Hypnosis or Self-Hypnosis: Which is Best?

Which is better, hypnosis or self-hypnosis? Some people will insist on sharing their share their strong preferences with you, as with the eternal “Kirk vs. Picard” debate. Not me!

I’m going to consider hypnosis only in the context of beneficial change, whether it’s to resolve a problem or to make yourself even better at something you’re already very good at. There are other forms of hypnosis, such as stage hypnosis, but I’ll talk about that some other time.

First I’ll tell you why hypnosis (with a hypnotist) is the best. Then I’ll tell you why self-hypnosis is the best. Finally, I’ll tell you why a mix of both is the best.

Why Hypnosis (With a Hypnotist) Is Best

You’d seek out a hypnotist for the same reasons you’d seek out a teacher or coach for any new skill. Some people are confident book-learners, and successfully teach themselves all sorts of complex things through self-study: mathematics, skiing, you name it. This takes a lot more time and willingness to make false starts than you’d need if you learned from an instructor.

  • Seeing a hypnotist is best when you’ve tried everything else. Hypnotists see people who’ve “tried everything” all the time, and these clients do at least as well as (maybe better than) the ones to try us first. One advantage of hypnosis is that it’s different. It’s a do-over. Disappointing results elsewhere don’t count. And if you’re discouraged by past disappointments, the stick-to-it-iveness needed for self-hypnosis may hard to muster, while the confidence of a good hypnotist, who has helped many people like you, can make all the difference.
  • Seeing a hypnotist is best when you want results quickly and simply. You’d seek out a hypnotist for the same reason you’d have someone else fix (or customize) your car in a way you have no experience with.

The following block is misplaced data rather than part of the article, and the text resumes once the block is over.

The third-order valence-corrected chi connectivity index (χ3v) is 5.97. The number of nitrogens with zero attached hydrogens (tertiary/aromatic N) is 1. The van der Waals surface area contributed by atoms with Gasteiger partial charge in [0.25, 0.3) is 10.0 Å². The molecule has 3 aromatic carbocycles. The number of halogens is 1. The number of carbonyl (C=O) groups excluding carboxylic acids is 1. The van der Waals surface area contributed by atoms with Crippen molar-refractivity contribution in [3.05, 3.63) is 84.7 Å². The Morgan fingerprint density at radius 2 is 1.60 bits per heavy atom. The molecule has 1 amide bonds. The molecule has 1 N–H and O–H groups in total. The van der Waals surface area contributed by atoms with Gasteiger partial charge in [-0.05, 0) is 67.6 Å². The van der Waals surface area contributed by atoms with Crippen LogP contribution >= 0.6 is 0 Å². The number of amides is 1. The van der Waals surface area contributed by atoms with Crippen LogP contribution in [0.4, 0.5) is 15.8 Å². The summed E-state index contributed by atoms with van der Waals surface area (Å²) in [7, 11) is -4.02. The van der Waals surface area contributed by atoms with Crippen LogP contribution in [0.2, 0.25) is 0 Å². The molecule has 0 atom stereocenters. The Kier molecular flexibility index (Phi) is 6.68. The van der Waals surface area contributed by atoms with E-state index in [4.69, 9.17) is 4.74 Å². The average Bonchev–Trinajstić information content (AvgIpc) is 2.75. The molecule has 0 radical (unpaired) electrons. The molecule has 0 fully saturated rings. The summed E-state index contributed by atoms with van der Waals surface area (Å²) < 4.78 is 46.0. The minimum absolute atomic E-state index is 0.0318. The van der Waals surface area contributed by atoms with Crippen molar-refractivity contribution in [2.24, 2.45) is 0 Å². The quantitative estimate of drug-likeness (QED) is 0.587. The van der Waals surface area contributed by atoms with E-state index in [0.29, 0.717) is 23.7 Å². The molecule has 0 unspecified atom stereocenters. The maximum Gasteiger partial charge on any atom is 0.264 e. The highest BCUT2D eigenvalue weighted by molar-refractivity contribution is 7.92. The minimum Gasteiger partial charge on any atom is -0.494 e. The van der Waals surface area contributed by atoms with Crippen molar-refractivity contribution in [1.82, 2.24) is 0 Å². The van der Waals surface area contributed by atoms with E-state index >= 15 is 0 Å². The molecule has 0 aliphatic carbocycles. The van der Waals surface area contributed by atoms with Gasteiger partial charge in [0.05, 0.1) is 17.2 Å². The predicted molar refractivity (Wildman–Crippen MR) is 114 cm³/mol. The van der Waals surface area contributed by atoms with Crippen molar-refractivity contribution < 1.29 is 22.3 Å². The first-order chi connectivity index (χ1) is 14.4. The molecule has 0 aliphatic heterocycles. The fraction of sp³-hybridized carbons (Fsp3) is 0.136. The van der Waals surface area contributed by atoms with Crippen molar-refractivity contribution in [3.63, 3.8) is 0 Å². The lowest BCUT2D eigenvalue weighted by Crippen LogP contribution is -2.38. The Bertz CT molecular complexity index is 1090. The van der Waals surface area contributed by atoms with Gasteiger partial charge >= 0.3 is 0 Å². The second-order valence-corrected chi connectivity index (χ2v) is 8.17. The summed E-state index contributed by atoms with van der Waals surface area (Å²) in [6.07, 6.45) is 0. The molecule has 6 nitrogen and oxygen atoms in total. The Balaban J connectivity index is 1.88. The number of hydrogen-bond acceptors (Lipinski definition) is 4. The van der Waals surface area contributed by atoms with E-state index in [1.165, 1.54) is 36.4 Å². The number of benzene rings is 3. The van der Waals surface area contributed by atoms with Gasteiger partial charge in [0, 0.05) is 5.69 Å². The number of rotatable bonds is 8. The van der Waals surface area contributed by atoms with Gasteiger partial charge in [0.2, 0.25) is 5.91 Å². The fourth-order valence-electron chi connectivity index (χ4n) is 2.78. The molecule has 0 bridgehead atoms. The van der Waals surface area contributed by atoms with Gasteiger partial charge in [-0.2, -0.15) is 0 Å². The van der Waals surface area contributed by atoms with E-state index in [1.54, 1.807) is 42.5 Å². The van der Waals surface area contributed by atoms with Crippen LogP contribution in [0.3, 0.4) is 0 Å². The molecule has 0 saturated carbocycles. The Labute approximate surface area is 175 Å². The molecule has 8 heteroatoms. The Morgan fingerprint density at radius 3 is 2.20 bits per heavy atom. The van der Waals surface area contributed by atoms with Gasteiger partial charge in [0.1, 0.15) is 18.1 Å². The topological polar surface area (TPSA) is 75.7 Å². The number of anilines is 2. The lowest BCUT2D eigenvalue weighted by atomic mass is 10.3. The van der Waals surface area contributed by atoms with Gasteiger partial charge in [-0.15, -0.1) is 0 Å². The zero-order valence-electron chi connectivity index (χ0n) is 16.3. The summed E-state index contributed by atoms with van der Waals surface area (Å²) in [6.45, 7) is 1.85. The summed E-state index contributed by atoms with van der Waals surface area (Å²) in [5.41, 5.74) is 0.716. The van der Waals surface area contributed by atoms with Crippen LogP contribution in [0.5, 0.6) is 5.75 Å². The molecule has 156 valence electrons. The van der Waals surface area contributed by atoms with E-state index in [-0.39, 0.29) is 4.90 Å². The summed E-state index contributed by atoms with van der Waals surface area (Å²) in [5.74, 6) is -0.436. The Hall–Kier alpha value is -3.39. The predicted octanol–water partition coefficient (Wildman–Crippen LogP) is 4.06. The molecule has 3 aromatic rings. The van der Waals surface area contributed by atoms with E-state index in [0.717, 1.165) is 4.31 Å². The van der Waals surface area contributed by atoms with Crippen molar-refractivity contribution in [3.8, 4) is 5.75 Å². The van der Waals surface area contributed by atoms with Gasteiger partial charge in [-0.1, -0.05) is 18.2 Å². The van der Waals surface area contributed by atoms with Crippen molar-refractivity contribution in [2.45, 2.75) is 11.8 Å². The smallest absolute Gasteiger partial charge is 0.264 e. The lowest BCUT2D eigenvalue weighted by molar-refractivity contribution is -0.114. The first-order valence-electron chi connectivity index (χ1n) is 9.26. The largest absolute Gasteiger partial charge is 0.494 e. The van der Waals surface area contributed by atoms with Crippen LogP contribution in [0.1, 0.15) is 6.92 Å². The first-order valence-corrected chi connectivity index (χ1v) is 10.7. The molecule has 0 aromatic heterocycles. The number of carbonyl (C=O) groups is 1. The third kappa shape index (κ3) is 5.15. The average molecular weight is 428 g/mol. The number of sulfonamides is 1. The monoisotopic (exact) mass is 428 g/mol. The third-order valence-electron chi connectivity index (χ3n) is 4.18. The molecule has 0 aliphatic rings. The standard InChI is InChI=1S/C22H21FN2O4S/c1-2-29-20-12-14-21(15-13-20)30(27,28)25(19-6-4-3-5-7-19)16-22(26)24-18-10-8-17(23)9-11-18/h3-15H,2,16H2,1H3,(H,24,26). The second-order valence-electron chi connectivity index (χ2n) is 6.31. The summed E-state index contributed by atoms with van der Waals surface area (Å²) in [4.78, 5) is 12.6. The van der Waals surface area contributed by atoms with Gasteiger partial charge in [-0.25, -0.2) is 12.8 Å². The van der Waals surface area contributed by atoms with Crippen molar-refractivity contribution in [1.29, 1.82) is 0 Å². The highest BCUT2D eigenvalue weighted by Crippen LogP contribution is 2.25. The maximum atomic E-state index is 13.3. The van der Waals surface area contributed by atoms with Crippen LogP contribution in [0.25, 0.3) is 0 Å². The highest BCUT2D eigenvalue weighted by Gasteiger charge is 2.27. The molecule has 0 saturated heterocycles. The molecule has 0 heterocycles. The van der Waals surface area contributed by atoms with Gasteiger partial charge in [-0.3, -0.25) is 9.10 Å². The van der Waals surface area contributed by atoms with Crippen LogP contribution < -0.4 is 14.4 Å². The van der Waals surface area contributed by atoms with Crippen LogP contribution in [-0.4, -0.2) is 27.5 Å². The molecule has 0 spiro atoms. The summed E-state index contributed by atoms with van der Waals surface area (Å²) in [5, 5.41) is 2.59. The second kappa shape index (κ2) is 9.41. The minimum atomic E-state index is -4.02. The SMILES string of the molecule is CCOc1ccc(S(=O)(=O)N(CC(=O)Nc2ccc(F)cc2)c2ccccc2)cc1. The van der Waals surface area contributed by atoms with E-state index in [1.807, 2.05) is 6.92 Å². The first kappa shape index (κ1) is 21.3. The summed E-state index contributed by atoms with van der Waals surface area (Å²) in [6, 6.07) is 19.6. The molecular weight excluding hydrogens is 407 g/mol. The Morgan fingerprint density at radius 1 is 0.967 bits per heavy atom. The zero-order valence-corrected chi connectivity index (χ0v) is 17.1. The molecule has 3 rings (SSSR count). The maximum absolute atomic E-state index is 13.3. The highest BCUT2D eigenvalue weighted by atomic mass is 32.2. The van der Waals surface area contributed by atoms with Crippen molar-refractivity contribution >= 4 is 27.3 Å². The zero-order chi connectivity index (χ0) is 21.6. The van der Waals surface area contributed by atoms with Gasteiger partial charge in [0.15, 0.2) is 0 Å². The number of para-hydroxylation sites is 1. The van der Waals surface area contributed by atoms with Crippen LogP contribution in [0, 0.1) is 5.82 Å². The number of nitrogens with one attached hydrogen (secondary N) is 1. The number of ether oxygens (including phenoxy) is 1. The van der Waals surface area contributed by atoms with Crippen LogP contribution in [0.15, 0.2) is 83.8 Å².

• Seeing a hypnotist is best when the problem involves intense emotions. A good hypnotist won’t become overwhelmed even if you do, and can navigate you through a session in ways that are hard to do for yourself. And it’s unlikely that you will become overwhelmed anyway, because one of the benefits of the deeper states is that it becomes more comfortable to deal with difficult material. Self-hypnosis, alas, tends to take place mostly in lighter states.
  • Seeing a hypnotist is best if you want to learn self-hypnosis quickly. One thing about sessions with a hypnotist is that they give you experience with going into hypnosis. Once you’ve been led into a deep level of hypnosis by a hypnotist, it’s easier to do it on your own. This is true even if you’re not explicitly taught anything about self-hypnosis: you learn by doing. That’s why hypnotists spend a significant amount of time taking you deeper in the first session, but hardly any in later sessions. People pick it up quickly. The trick is knowing what to do once you’re there.
  • Seeing a hypnotist is best if you want their expertise. Hypnosis by itself is just a meditative state. It can be pleasant, calming, and relaxing, but it doesn’t create long-term beneficial changes on its own, any more than a trip to the sauna does. For this, you need to add direction. Some of the more powerful and effective hypnotic methods are fairly complex, and each session has decision points where the hypnotist can double down on things that are working or reach into his bag of tricks for alternatives when things aren’t working as expected. This sort of thing is hard to do when you’re in hypnosis yourself, even if you have the expertise. Self-hypnosis, even when practiced by hypnotists on themselves, is greatly simplified.